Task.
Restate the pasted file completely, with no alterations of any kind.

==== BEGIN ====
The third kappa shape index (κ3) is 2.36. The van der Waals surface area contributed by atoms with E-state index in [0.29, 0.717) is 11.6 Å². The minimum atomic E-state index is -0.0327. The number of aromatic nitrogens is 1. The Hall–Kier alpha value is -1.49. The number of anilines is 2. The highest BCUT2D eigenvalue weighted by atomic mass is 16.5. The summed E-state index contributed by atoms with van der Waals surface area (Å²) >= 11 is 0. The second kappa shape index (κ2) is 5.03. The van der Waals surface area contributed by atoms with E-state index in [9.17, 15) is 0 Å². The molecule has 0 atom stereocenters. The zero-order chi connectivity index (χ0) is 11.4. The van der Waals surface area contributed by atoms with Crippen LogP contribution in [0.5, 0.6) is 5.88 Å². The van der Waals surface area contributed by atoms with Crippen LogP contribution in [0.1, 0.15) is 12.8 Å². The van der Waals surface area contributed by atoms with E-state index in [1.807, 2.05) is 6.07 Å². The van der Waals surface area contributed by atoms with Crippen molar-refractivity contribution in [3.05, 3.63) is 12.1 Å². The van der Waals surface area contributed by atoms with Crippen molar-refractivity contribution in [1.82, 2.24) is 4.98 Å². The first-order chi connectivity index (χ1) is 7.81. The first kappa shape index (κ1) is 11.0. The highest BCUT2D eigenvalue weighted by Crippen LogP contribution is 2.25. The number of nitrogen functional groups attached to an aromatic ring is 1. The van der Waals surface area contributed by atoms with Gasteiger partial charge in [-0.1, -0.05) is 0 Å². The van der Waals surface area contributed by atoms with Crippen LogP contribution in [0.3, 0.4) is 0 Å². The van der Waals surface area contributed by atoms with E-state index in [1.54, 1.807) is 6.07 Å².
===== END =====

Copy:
The third kappa shape index (κ3) is 2.36. The van der Waals surface area contributed by atoms with E-state index in [0.29, 0.717) is 11.6 Å². The minimum atomic E-state index is -0.0327. The number of aromatic nitrogens is 1. The Hall–Kier alpha value is -1.49. The number of anilines is 2. The highest BCUT2D eigenvalue weighted by atomic mass is 16.5. The summed E-state index contributed by atoms with van der Waals surface area (Å²) >= 11 is 0. The second kappa shape index (κ2) is 5.03. The van der Waals surface area contributed by atoms with E-state index in [9.17, 15) is 0 Å². The molecule has 0 atom stereocenters. The zero-order chi connectivity index (χ0) is 11.4. The van der Waals surface area contributed by atoms with Crippen LogP contribution in [0.5, 0.6) is 5.88 Å². The van der Waals surface area contributed by atoms with Crippen LogP contribution in [0.1, 0.15) is 12.8 Å². The van der Waals surface area contributed by atoms with E-state index in [1.807, 2.05) is 6.07 Å². The van der Waals surface area contributed by atoms with Crippen molar-refractivity contribution in [3.05, 3.63) is 12.1 Å². The van der Waals surface area contributed by atoms with Crippen molar-refractivity contribution in [1.82, 2.24) is 4.98 Å². The first-order chi connectivity index (χ1) is 7.81. The first kappa shape index (κ1) is 11.0. The highest BCUT2D eigenvalue weighted by Crippen LogP contribution is 2.25. The number of nitrogen functional groups attached to an aromatic ring is 1. The van der Waals surface area contributed by atoms with Gasteiger partial charge in [-0.1, -0.05) is 0 Å². The van der Waals surface area contributed by atoms with Crippen LogP contribution in [0.3, 0.4) is 0 Å². The van der Waals surface area contributed by atoms with E-state index in [1.54, 1.807) is 6.07 Å².